PRAGUE (Reuters) – Czech lower house lawmakers suspended a marathon session to vote on a confidence motion in the new centre-right government on Thursday as opposition forces dragged the debate to 22 hours before seeking an interruption.
The new five-party ruling coalition won a combined 108 seats in the 200-member lower chamber, making it certain to win the confidence vote called after it took office last month.
The customary vote has a history of being dragged out as opposition parties use the debate to attack new administrations.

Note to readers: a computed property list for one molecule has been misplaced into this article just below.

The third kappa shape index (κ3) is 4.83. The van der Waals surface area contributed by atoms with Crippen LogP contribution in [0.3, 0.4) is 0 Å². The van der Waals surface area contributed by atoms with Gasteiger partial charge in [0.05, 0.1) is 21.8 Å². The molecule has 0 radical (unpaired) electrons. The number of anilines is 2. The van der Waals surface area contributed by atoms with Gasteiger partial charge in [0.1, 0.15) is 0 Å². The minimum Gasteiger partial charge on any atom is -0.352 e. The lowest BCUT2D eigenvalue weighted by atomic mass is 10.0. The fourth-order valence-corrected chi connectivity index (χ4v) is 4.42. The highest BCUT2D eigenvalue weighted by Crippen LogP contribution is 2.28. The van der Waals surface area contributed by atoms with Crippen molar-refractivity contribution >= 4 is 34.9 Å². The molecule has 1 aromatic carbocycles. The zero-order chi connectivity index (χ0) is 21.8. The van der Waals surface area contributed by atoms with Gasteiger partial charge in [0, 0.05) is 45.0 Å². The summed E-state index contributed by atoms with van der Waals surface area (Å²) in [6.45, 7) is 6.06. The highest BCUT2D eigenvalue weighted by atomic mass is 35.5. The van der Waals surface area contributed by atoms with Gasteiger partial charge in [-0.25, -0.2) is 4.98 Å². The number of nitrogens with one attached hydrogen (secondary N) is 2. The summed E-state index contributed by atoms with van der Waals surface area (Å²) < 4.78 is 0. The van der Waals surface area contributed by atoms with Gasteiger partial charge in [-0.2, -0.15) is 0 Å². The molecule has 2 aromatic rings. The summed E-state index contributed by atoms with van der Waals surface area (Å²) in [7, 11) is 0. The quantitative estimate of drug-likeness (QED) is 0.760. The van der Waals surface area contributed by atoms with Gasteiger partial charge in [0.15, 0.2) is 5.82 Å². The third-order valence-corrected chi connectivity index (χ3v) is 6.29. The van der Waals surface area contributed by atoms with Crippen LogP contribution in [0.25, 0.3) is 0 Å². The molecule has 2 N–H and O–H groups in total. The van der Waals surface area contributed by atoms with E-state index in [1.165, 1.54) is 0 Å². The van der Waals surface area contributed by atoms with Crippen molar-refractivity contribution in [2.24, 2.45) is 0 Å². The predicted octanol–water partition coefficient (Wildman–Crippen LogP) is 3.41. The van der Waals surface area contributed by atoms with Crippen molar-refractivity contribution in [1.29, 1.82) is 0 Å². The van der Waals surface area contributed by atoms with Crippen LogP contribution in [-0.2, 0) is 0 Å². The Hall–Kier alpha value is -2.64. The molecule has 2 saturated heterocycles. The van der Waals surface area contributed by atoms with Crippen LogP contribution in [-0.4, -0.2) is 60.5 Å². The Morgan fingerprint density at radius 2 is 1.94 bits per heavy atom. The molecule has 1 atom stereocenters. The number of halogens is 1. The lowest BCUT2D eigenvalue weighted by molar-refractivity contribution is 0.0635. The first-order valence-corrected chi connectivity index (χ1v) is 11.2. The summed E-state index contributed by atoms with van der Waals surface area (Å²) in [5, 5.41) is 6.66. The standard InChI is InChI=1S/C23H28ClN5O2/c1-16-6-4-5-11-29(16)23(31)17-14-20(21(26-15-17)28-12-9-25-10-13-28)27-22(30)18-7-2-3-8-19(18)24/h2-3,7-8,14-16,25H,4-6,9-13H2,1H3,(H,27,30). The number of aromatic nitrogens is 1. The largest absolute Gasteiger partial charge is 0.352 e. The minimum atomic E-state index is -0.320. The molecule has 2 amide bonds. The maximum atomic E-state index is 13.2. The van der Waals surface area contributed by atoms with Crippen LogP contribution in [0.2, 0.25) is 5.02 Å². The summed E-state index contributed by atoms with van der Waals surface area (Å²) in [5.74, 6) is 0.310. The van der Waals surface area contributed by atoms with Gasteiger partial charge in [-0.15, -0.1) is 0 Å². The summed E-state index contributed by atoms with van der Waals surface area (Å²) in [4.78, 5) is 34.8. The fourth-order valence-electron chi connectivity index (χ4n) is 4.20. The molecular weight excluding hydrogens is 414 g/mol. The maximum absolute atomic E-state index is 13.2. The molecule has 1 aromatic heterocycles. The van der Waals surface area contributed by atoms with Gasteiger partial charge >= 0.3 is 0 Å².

Former prime minister Andrej Babis, a billionaire businessman-turned-politician, and his ANO party led the attack against Prime Minister Petr Fiala’s new administration in this session, which began on Wednesday morning.
Lawmakers had yet to vote on the confidence motion early Thursday before the leader of far-right SPD – the lower house’s other opposition party – sought a break.
The lower house is due to continue its session on the confidence vote at 6 p.m. (1700 GMT) on Wednesday.
Fiala’s government is taking over the central European country amid a fresh rise in coronavirus cases, an inflation spike, a record fiscal gap and challenges from Europe’s green transition.
It has set out to rewrite the 2022 state budget to cut 80 billion crowns ($3.75 billion) from the deficit, seeking to bring it below 300 billion crowns.
(Reporting by Jason Hovet; Editing by Michael Perry)